Digital / Light / Sound
Installation / Land / Site-specific
Susan's work employs the material culture of everyday domestic and industrial products, such as recycled computer components, maps and paper currency. She transforms these seemingly banal products into compelling artworks. In seeking to reconnect an object’s past, its related history and materiality with contemporary issues, her practice underscores these materials urgent interconnection to collective memories and ecological shortfalls; aspects that expose and challenge inequality and injustice.
Susan’s interest in the politics of feminism and the body has led to a series of dress sculpture, the most recent of which is Europa, that reflects Susan's time in France and questions recent and historic events in Europe, including the war in Ukraine, Brexit and mass migration. Europa is a time traveller looking out to what? standing in sea water and carrying a rucksack she bears the weight of an unpredictable future. Meticulously crafted and subtly revealing she is both beautiful, and full of foreboding at the same time. Territory Dress, 2018 was commissioned by the Tropenmuseum in Amsterdam. Now on permanent display in the exhibition Our Colonial Inheritance. Maps that reference Dutch colonial history are fashioned into the shape of a regal dress, and small model boats and maps of significant territories are concealed inside the neck, womb and train. In 2019 Susan made a film exploring the sculpture and juxtaposed it with archival film of past seafaring imagery. It is as if the figure is remembering her history and making imaginary connections. This work is featured in two recent books 50 Women Sculptors and Provenance.
A major solo exhibition and site-specific installation, Out of Time at Hotel d'Astier, Forcalquier, France.
The renaissance courtyard installation, Hot Air evoked the night sky, hot air balloons, and a miniature universe. Meticulously crafted and subtly revealing, this installation established the links between colonial behaviours, global warming, pandemics, and our fragile world. As well as the underlying deeper meanings the work is also uplifting and evoked a sense of play and wonder. Each globe resembles a hot air balloon and appears to float across the space with objects associated with global warming hanging in place of where the balloons basket; a gun, toy oil tankard, iPhone, coal basket to name a few.
Susan’s interest in the politics of feminism and the body has led to a series of dress sculptures including, Territory Dress, 2018, commissioned by and on permanent display in Our Colonial Inheritance at the Tropenmuseum, Amsterdam and Colonial Dress, which in the collection of the House of European History in Brussels.
For this exhibition Susan created a new sculptural dress, entitled Europa, the sculpture reflects her time in France and questions recent historic events in Europe, including the war in Ukraine, Brexit and mass migration.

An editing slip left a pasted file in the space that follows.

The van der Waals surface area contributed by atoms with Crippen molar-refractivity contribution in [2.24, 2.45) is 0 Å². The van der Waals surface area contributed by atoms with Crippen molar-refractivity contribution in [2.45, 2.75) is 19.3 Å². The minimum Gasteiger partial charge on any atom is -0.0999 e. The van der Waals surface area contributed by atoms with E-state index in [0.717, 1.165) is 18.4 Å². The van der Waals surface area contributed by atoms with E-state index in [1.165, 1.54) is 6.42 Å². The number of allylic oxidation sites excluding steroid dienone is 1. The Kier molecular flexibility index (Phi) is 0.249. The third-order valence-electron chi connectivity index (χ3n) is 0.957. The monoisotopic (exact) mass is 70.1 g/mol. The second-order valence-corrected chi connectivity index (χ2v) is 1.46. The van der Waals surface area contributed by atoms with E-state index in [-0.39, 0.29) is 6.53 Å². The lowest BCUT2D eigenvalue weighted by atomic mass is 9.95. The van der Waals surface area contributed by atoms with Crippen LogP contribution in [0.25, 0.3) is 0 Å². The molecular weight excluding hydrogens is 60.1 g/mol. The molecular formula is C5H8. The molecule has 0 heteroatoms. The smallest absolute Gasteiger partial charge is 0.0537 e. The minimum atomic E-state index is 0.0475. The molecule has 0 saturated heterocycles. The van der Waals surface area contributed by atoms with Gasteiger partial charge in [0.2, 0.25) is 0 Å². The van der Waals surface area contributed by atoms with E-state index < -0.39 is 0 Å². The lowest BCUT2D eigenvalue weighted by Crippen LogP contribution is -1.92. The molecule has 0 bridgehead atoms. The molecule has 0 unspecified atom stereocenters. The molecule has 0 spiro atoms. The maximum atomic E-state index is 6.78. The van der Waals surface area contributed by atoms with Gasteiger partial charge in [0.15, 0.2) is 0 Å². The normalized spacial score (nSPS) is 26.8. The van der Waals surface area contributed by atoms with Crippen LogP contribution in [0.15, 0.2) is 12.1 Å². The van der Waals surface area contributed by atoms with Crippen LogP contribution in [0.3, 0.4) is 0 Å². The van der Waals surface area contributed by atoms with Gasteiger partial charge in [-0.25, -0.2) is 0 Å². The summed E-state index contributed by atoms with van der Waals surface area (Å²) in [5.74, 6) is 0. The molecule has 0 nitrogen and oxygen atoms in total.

The title of the exhibition was inspired by the Blur song Out of Time –
Sail Painting at the Royal Shakespeare Company (Stratford Upon Avon 2015) was a large scale site-specific installation that hung in the front of the theatre atrium spaces. The result of Susan’s year long residency there, it consisted of 32 appropriated and hand crafted sails, made from old plastic food sacks, which hung at various angles in the multi-level building. Seen from different vantage points the viewer felt they could be walking inside a three dimensional abstract painting.
Sail Away in the Tate Modern's Turbine Hall (Hyperlink Festival, London, 2013) consisted of hundreds of small boats made from old paper currency, travel tickets and maps, forming a large flotilla that snaked along the floor of this voluminous space. The used money notes had been handled by many thousands of people over their life spans and the scratches, pen marks and rubbed away textures all contributed to the piece's sense of collective social history. During the exhibition 800 people came and made and added their boats to the flotilla.
Flood (York 2010) was made from four tons of recycled computer components that were arranged in a huge cascading conical shape inside the alter area of St Mary's, a de-consecrated 13th century church in York. The computers were dissected and their innards were exposed revealing the underbelly of the machines we take for granted; an autopsy of our consumer society. An important element in the large scale installations is that the materials are often borrowed to make the work and returned to the recycling company/ sponsor once the exhibition has ended. Susan chose these everyday 'commodity' materials because they contain 'stains of existence' and act as ready-made signifiers, which I sculpt and interweave in ways that delicately reveal their obscured politics, environmental harm and hidden beauty.
Susan is best known for her site-specific installations and dress sculptures that have been exhibited widely, including; Tropenmuseum, Amsterdam (2020 & 2022-), the Museum of London (2021-2022), Warrington Museum and Art Gallery (2020/21), Aspex Gallery Portsmouth (2018), the Royal Shakespeare Company (2015), TATE Modern (2013), the Katonah Museum of Art, New York (2012), the Victoria and Albert Museum, London (2010, 2005, 2001) and her work is held in international collections including; the University of Bedfordshire, Black Rock Investments (Courtesy of Tag Fine Arts), Yale Centre for British Art, USA, the National Army Museum, London, The House of European History Brussels and the Stichting Museum van Wereldculturen & Tropenmuseum Amsterdam, NL. She has also taught extensively and taken part in residencies and projects in Europe, America, Australia and Asia. As well as working with Patrick Heide Contemporary Art, Susan is supported by The Artists Agency. She gained an MA in sculpture from the Royal College of Art in 1993 and lives and works in London England and Provence, France.